How to know if our team is ready for Silver Elite/Gold/Premier?
Where we reference Silver Elite teams, this also applies to Gold and Premier teams.
Apologies about spouting cliches, but they apply. Coaches and parents should be aware of the experience of other teams. The history of teams moving to Silver Elite has been very consistent. If your team is not ready to play Silver Elite, your team will have a terrible season - losing almost all its games. At the end of the season, it is highly likely your team will disband, because the players and parents will have been exposed to better teams and will seek those teams out.
If your team does not meet all of the typical indicators below, it is highly predictable that your team will not last more than 1 or 2 seasons in Silver Elite (or higher).
The typical indicators of a good Silver Elite team are that it:
- can beat Bronze/Silver teams that are a year older
- can beat existing Silver teams at its age level
- can beat Silver teams in its own age group by significant scores, e.g. 4-5 goal differential
- in Silver league play, has a significant GF and GA differential (e.g. 48 GF and 10 GA)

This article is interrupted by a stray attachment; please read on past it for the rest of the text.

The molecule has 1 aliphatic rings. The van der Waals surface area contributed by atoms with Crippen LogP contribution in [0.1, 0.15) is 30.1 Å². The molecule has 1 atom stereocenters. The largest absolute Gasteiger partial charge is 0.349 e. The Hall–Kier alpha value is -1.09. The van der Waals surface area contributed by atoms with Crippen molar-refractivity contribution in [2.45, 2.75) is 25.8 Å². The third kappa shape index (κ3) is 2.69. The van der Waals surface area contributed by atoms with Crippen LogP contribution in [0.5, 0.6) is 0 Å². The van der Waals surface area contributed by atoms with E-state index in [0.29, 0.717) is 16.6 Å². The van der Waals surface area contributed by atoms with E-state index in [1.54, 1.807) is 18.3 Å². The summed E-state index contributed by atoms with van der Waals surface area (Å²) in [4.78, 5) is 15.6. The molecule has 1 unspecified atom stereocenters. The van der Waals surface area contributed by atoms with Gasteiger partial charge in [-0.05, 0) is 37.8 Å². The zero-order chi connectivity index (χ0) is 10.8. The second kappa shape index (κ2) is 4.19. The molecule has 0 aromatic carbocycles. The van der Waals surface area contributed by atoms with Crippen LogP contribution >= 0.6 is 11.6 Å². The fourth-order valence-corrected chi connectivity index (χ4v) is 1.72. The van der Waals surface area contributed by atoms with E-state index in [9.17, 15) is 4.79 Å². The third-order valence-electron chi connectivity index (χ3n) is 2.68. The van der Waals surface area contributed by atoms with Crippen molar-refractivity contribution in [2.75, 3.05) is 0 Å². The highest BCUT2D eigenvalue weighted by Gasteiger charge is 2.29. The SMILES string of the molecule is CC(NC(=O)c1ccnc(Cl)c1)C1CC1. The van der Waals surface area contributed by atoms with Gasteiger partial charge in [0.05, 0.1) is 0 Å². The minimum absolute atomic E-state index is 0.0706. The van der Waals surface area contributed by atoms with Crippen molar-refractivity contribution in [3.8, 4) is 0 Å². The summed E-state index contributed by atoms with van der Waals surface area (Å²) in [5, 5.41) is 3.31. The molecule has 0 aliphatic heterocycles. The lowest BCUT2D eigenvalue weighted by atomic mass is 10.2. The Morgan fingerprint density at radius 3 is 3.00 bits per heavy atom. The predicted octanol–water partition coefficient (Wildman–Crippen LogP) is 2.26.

- plays soccer year-round
- plays 4-6 tournaments or 40-80 games per year
- has at least 6-7 players of Silver Elite caliber
- has 2 or more ODP-level players (to be a competitive, successful Silver Elite or higher team)
- has a well-organized team manager
- has a core of kids and parents who like each other
Silver Elite teams can expect to travel further for their matches and their tournaments. Silver Elite teams routinely travel to Morgan Hill for their local matches and play in Turlock, Modesto, Sacramento, and Southern California for tournaments.
To remain competitive, Silver Elite teams must constantly seek stronger players and release their weaker players. For competitive Silver Elite teams, friendships and loyalty can become secondary.
This article is opinion, and other soccer volunteers and parents may have a different set of indicators if a team is ready to go Silver Elite. This article was based on the experience of MJ Lee, a long time District 2 soccer volunteer and was first published in 1998. This article was updated in 2007 by John Shield, who helped run the Redwood League, Delgado League and CCSL Coast League from 2007 through 2012. Terminology was changed in 2012 to recognize the discontinuance of the Class 1 and Class 3 division designations.
Imported from LotusNotes 2007
Updated April 2012